The traditional philosophical historiography is used to date the beginning of Karl Jaspers’ political interest back to the Second World War. According to this interpretation political problems and topics become an important subject of Jaspers’ philosophy only after the famous essay The Question of German Guilt (1946). Without overlooking the deep difference between Jaspers’ political meditation before 1933 and the one after 1945, the essay states that Jaspers’ interest in politics is closely connected with his philosophical attitude. This means the philosophical thought as a practice of existencial clarification and endless transformation of human spiritual life, in accordance with the responsible choices of each individual. In particular Jaspers’ political philosophy takes root in the existential meaning of some central concepts of his philosophy: for example the idea of reason (Vernunft) in opposition to the logical intellect (Verstand), the conception of human beeing and the duality between “beeing” (Dasein) and “existence” (Existenz), Jaspers’ comprehension of sickness, the transcendental aim and the ethical sense of his philosophy. If the philosophy has to be a “praxis of life” (Lebenspraxis) addressed to fulfil concretely, and on the basis of the historical human situation, the requirement of freedom and dignity that the human nature sets forward, than the philosopher can not ignor what creates real conditions allowing the humans beeing and human societies to live in a civil way, that is politics. According to this perspective the relationship between philosophy and politics is necessary and mutual, so the historical experience of the war and of totalitarian regimes has not to be seen as an unexpected turning-point, but rather as a dramatic proof of the centrality of politics for human lifes and as a call for political responsability. Through terrible events like those Jaspers achieved the deep awareness that “there is no great philosophy without political thought”. The first part of the paper expounds briefly the philosophical premisses of Jaspers’ way of unterstanding politics with reference to his first important works, Allgemeine Psychopathologie (1913) and Psychologie der Weltanschauungen (1919). The second and the third parts analyse two texts, whose subject is political even if they have been written before the Schuldfrage: the lecture Politische Stimmungen (1917) and the critical essay Die geistige Situation der Zeit (1931). By illustrating their contents the paper points out the similarities between the two works on the one hand, the differences and the peculiarities of each of them also dueing to different historical periods they have been written on the other hand. In particular the analysis of the second text shows which idea of politics Jaspers has and makes clear the tight interrelationship between Jaspers’ philosophical way of thinking and his critical diagnosis of the historical and political situation. At the same time the limits of Jaspers’ political investigation are shown: they are due to the fact that the attention to the reality is always subordinated to the philosophical view. In this way the intellectual categories of the Existenzphilosphie and in particular the ontological antinomy between Dasein and Existenz taint Jaspers’ political analysis and prevent it from being politically efficacious and persuasive. His awareness of historical reality remains abstract and, even though his realistic way of regarding the political world ist theoretically good defined, it seems unable to make out historical happenings and concrete reality dangers. The Second World War and the horror of National Socialist dictatorship will bring to full maturity the philosophical attitude showed by Karl Jaspers towards the human being and all the aspects of his existence, from medicine up to politics.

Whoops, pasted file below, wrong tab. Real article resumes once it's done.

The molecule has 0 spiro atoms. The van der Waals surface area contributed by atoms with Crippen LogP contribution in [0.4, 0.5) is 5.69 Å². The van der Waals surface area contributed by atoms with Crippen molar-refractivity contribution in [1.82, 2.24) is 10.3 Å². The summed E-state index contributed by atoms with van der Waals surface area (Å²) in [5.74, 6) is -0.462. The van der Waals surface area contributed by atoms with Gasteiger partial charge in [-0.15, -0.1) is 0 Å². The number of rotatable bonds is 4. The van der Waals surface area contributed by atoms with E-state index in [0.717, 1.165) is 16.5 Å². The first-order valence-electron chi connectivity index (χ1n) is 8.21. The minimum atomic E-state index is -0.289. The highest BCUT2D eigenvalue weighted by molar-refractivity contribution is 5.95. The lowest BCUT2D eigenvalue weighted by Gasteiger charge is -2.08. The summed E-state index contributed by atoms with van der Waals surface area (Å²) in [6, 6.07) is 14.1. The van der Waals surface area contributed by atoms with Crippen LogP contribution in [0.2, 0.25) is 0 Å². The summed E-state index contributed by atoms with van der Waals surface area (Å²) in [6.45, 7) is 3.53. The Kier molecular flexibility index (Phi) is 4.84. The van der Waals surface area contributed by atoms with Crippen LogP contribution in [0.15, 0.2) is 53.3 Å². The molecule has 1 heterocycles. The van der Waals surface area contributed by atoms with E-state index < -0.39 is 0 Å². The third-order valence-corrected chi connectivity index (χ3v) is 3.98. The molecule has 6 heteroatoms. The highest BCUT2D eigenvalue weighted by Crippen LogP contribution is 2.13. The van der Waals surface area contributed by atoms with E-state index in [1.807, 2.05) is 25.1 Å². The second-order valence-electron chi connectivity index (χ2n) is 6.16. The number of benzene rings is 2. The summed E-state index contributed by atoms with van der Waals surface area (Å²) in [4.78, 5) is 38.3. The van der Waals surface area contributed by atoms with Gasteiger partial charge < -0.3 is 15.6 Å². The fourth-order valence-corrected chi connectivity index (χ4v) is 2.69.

|Titolo:||Le origini del pensiero politico di Karl Jaspers|
|Data di pubblicazione:||2005|
|Appare nelle tipologie:||1.1 Articolo in rivista|